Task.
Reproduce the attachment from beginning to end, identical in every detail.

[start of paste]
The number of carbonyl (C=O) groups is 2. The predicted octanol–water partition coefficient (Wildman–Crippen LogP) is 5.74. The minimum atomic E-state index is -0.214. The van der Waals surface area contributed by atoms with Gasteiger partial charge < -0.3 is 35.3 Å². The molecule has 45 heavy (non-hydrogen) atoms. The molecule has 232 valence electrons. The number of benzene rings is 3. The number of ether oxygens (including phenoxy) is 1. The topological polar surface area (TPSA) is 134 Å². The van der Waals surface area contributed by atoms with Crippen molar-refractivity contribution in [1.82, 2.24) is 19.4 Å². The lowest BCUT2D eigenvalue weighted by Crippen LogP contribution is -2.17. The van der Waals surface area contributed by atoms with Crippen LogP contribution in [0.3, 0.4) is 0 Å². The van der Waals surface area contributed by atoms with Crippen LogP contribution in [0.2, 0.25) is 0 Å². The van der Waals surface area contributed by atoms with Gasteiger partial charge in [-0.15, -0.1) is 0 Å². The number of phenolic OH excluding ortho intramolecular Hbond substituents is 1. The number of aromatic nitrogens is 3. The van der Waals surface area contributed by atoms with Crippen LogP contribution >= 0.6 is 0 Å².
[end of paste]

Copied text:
The number of carbonyl (C=O) groups is 2. The predicted octanol–water partition coefficient (Wildman–Crippen LogP) is 5.74. The minimum atomic E-state index is -0.214. The van der Waals surface area contributed by atoms with Gasteiger partial charge < -0.3 is 35.3 Å². The molecule has 45 heavy (non-hydrogen) atoms. The molecule has 232 valence electrons. The number of benzene rings is 3. The number of ether oxygens (including phenoxy) is 1. The topological polar surface area (TPSA) is 134 Å². The van der Waals surface area contributed by atoms with Crippen molar-refractivity contribution in [1.82, 2.24) is 19.4 Å². The lowest BCUT2D eigenvalue weighted by Crippen LogP contribution is -2.17. The van der Waals surface area contributed by atoms with Crippen LogP contribution in [0.3, 0.4) is 0 Å². The van der Waals surface area contributed by atoms with Crippen LogP contribution in [0.2, 0.25) is 0 Å². The van der Waals surface area contributed by atoms with Gasteiger partial charge in [-0.15, -0.1) is 0 Å². The number of phenolic OH excluding ortho intramolecular Hbond substituents is 1. The number of aromatic nitrogens is 3. The van der Waals surface area contributed by atoms with Crippen LogP contribution >= 0.6 is 0 Å².